Not a mystery: Workshop on …

… basic socio-economic education in Lublin/Poland

Social inequality, ecology, climate, housing, health, gender justice, etc. – almost everything has an economic dimension. You don’t have to have a higher education to understand such connections. This is exactly the approach of our cooperation of colleagues from seven European countries. They met from 22nd to 26th February 2022 for a five-day workshop at the WSEI University in Lublin/Poland to discuss socio-economic topics and to test methods for Economic Literacy in adult education.

One session started with an “economic speed dating” about social inequality. What connection do the participants see between inequality and self-confidence, what connections between inequality and climate change or health? In a subsequent input could the colleagues learn definitions of inequality, aspects of the history of global inequality, today’s income and wealth inequality between countries, and more. The different ways in which societies contribute to CO2 emissions and thus to global warming were also discussed.

Then curiosity and intuition were asked for as participants explored the environment, considering these questions: “Where can you perceive inequality?”, “Who is the infrastructure (not) built for?”, “What role does money play?”, “Where around you might there be inequality that you cannot see?”.

The exchange about the explorations afterwards moved on to discussing measures to minimise inequality. After all, the division into rich and poor, healthy and non-healthy, impaired – non-impaired etc. is not just a moral problem that comes with humiliation for those affected. It is a macroeconomic problem that affects the whole society. Economies miss their potential and resources are wasted.

In the course of the week, a whole bouquet of topics and methods was gathered to develop educational materials for the common learning platform. The focus was also on issues of growth and sustainability, taxation, different schools of economics, migration, feminist economics and the further digitalisation of money.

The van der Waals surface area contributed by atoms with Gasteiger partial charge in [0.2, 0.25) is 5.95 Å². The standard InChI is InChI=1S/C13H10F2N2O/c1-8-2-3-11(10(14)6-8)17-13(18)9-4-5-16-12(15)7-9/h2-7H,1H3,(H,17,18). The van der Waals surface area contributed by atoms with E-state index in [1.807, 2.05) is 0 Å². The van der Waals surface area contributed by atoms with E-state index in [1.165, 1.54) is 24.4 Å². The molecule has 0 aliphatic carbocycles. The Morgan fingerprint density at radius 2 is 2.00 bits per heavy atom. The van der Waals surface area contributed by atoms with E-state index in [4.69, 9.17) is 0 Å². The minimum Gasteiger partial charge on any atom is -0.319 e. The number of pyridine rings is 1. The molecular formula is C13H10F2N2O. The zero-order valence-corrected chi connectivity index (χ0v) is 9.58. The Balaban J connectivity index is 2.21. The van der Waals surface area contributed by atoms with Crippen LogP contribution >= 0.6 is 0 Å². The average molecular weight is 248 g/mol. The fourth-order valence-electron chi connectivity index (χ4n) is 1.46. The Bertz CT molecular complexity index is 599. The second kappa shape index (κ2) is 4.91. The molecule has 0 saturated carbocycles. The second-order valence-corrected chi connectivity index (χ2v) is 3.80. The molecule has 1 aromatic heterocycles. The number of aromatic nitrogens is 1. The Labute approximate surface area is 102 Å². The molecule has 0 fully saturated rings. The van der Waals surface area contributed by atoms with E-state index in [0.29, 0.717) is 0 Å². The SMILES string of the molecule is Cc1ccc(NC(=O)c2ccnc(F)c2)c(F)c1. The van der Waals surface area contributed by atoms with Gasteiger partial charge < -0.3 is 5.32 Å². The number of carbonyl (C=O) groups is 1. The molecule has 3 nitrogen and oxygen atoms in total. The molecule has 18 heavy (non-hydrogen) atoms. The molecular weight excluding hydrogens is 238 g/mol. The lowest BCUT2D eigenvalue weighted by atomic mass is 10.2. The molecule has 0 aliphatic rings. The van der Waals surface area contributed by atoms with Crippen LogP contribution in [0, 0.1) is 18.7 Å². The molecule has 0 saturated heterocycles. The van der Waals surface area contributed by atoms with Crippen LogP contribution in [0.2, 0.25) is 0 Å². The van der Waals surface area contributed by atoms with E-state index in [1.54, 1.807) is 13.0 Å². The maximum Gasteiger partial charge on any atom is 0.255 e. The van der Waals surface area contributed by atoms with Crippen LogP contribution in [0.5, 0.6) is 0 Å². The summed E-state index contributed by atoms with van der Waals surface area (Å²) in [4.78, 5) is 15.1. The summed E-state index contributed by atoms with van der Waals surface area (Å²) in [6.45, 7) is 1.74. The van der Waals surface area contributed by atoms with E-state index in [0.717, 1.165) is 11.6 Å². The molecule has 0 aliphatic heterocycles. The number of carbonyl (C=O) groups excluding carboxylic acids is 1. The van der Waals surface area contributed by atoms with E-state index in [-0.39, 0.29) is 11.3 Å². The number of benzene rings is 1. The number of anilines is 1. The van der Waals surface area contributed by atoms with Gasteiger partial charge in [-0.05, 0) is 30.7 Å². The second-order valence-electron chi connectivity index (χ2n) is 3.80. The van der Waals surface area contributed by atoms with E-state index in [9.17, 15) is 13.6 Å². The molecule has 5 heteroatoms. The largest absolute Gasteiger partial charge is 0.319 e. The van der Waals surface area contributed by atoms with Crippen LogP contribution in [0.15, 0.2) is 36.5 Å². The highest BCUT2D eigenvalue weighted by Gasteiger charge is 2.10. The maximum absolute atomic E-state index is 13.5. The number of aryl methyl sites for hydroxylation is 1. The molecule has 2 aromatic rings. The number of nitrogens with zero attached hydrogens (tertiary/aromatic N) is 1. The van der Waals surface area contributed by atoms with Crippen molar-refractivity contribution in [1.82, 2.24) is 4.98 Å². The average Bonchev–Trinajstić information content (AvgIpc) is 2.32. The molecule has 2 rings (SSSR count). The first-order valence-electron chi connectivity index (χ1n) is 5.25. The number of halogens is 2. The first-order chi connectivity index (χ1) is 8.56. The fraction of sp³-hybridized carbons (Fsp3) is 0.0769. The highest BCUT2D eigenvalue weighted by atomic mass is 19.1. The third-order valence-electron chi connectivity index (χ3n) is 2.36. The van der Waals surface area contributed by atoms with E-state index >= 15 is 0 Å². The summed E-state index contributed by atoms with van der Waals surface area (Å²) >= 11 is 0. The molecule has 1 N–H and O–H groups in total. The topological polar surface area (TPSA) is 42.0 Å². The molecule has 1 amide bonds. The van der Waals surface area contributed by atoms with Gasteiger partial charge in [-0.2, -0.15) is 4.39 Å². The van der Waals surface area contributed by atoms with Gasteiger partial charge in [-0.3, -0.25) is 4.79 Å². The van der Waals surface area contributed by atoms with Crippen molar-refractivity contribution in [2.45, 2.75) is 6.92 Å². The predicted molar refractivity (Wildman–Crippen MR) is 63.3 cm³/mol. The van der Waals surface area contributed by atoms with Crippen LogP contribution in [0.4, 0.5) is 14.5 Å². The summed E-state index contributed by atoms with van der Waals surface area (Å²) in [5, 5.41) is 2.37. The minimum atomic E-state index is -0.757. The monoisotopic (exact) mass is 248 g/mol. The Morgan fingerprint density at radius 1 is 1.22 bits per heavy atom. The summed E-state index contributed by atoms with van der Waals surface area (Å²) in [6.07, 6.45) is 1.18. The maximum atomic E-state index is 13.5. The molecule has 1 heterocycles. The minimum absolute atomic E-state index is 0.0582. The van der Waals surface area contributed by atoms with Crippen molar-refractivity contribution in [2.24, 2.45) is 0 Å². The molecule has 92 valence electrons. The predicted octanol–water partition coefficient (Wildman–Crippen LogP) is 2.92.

After the experience of an online workshop in November 2020, the project group had opted for a hybrid event this time. Thus, participants from four partner organisations in Lublin and colleagues from Barcelona, Dublin and Tartu (Estonia) were present on screen. This enabled a much more intensive, inspiring learning experience.

Feedback from one participant: “Now I have an idea of a European cooperation. An ecxiting and very fruitful experience.

Delicate topics: Taxes and Migration

Online discussion:Tax is a crucial part of the story of injustice in the world. Unfortunately, many people hear the word tax and recoil – it seems dense, boring and perhaps a topic best left to the ‘experts’! This guide will help you as a facilitator understand just what tax is, why it is so important, what global trends threaten fair tax collection, and what might be done to help solve tax injustice globally.“ This is how the Irish colleague’s contribution to the learning platform begins. We discussed it in the project group of colleagues from Austria, the Czech Republic, Estonia, Poland, Spain and Germany. We all agreed: This article makes us want to deal with the topic!

Migration is a complex phenomenon. It affects societies in different ways, be they receiving countries or those from which people leave. When the well-educated go abroad, gaps remain. The receiving country, in turn, benefits. Education costs can be saved and the population structure can be maintained if young, qualified people come. Wages do not have to rise because there are more workers. But what if people do not come voluntarily, when they need to flee war and hardship? What if they are older and their qualifications are not recognised? How differently are people affected by migration: the individuals themselves, the companies, the citizens? The contribution of the Polish colleague from the WSEI University in Lublin stimulated discussion. This is exactly what we want to achieve.